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Record amounts of the RNA sequence of the virus that causes COVID-19 were found in samples at wastewater treatment facilities in Logan, Tremonton and Brigham City on Monday.

It’s too soon to see whether this is an indicator of a further increase in positive COVID-19 cases, according to Jeff Ostermiller. The Logan resident and senior scientist in the state Division of Water Quality said lab-confirmed positive cases tend to lag five to seven days behind wastewater results.

“It’s just like hospitalizations and deaths kind of lag behind identification of cases,” said Nathan LaCross, an epidemiologist at the Utah Department of Health. “It just takes time for that measure to actually catch up and for us to see that effect in the data.”

Nearly two months ago, Utah State University’s wastewater monitoring for SARS-CoV-2 in sewage resulted in isolating four cases in a residence hall of 287 students.

USU biological engineering professor Keith Roper, who’s collaborating with the Utah Department of Health and the Department of Environmental Quality for the testing, said the early detection program was crucial for finding a potential outbreak before it could occur.

“There were asymptomatic individuals identified,” he said, “and there were individuals identified who elected not to be tested but to quarantine off campus. As a result (of the monitoring), the individuals in those residence halls who might otherwise have had COVID-19 transmitted to them were protected.”

What started as a pilot program of 10 facilities throughout Utah has now expanded to 65 facilities and represents roughly 80% of the population.

Though USU has water-monitoring stations at each residence hall on campus, the rest of the valley is only being monitored at two locations: Logan and Hyrum.

Both of those sites are now showing an increasing amount of SARS-CoV-2 RNA in fecal matter, though Hyrum’s increase is not as exponential as Logan’s.

While the testing showed elevated traces of COVID-19 in wastewater in Hyrum before tests confirmed an outbreak at the JBS meatpacking facility there, when wastewater treatment facilities cover a large geographic area — such as in Logan — it can be hard to narrow down where the outbreak is occurring, according to LaCross.

“You can think of it like a lot of different rivers and creeks coming together,” he said. “You sampled downstream of that river. If you find something, whatever you have been looking for, you don’t know where upstream it came from. It’s something that could be everywhere.”

In order to specify neighborhoods, more “interceptor sites” need to be set up, which can be challenging because of the manpower needed, potential drilling, shutting down streets and refrigerating samples to prevent degradation.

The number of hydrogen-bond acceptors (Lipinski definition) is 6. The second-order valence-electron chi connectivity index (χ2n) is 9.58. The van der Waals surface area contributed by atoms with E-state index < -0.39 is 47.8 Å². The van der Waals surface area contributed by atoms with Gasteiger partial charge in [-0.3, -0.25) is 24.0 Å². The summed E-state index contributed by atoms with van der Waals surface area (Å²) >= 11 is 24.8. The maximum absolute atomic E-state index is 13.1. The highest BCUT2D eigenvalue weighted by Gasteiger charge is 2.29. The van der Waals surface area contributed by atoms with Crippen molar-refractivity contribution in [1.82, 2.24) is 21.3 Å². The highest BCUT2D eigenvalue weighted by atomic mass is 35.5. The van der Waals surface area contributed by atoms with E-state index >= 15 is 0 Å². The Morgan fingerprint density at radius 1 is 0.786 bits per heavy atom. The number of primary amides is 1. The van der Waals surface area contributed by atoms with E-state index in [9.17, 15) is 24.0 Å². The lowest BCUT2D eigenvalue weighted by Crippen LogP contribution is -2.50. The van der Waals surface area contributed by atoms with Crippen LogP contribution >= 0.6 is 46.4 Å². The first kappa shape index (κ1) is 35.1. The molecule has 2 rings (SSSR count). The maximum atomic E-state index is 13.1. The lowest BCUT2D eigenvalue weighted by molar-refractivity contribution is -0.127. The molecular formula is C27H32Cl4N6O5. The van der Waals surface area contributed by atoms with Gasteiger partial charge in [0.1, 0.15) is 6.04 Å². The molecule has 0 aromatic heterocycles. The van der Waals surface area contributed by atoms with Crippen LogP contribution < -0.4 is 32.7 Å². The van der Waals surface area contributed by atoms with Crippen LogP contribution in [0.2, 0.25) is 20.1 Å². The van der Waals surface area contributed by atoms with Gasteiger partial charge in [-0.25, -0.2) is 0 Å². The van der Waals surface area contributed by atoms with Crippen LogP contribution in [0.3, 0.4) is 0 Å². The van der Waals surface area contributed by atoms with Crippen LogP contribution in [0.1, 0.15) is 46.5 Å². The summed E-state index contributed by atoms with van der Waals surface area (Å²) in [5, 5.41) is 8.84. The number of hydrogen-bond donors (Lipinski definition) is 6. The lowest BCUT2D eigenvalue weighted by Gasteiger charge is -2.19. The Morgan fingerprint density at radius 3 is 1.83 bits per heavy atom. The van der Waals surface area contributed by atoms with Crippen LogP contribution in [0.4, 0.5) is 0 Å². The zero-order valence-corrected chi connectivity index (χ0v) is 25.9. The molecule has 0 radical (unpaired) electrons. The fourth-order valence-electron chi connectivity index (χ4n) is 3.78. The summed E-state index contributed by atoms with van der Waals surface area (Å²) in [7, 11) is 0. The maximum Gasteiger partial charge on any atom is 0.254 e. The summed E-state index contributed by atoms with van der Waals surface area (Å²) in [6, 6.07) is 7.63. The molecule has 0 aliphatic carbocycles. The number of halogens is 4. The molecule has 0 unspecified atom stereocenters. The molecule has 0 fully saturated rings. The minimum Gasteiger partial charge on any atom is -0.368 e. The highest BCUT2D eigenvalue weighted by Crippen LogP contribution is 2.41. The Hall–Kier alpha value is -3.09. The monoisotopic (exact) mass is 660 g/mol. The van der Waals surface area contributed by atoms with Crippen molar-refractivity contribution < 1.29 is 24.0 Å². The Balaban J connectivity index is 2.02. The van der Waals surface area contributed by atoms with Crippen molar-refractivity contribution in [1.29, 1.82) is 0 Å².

Ostermiller said the department organized and determined where to test in different neighborhoods to narrow the search down, but with thousands of students coming to USU, off-campus student housing in Logan has been the focus of interceptor sites.

“With all of the students leaving for Thanksgiving, the university will stop sampling on-campus and the off-campus interceptor sites,” Ostermiller said, which may lead to other neighborhoods being sampled.

The current increase came less than one week after Gov. Gary Herbert transitioned the state of emergency to a public health emergency and mandated masks for most Utahns through Oct. 29.

Both Ostermiller and LaCross said preventative measures and virus mitigation methods like mask mandates have led to a decrease in COVID-19 traces in wastewater in places like Provo and Salt Lake in past months.

“It’ll take a good two or three weeks, at least, for things like mask mandates to really have an effect because the people who are getting sick now were exposed prior, right?” LaCross said. “They were exposed a week or two ago, something like that. The mask mandates will help people not get infected now who would have otherwise would have shown up in a week or two.”

The Bear River Health District, which covers Cache, Rich and Box Elder counties, reported an average of 71 new COVID-19 cases a day for the week ending Friday. There are an estimated 1,326 active cases in the district, meaning that many people have tested positive for COVID-19 within the last three weeks and have not died. Utah hit a new record of 1,960 newly confirmed COVID-19 cases on Friday, and BRHD reported 108, its highest single-day increase not tied to the testing clinic targeting JBS in early June.

“This is a record day for Utah — but not a good one,” Gov. Herbert said in a statement Friday. “Cases of COVID-19 are at an all-time high, and I am deeply concerned that COVID exhaustion is as well. Now is not the time to let down your guard. By public health order, masks are required in 21 counties. Wear one any time you are around someone outside your immediate household, even when around extended family or friends.”

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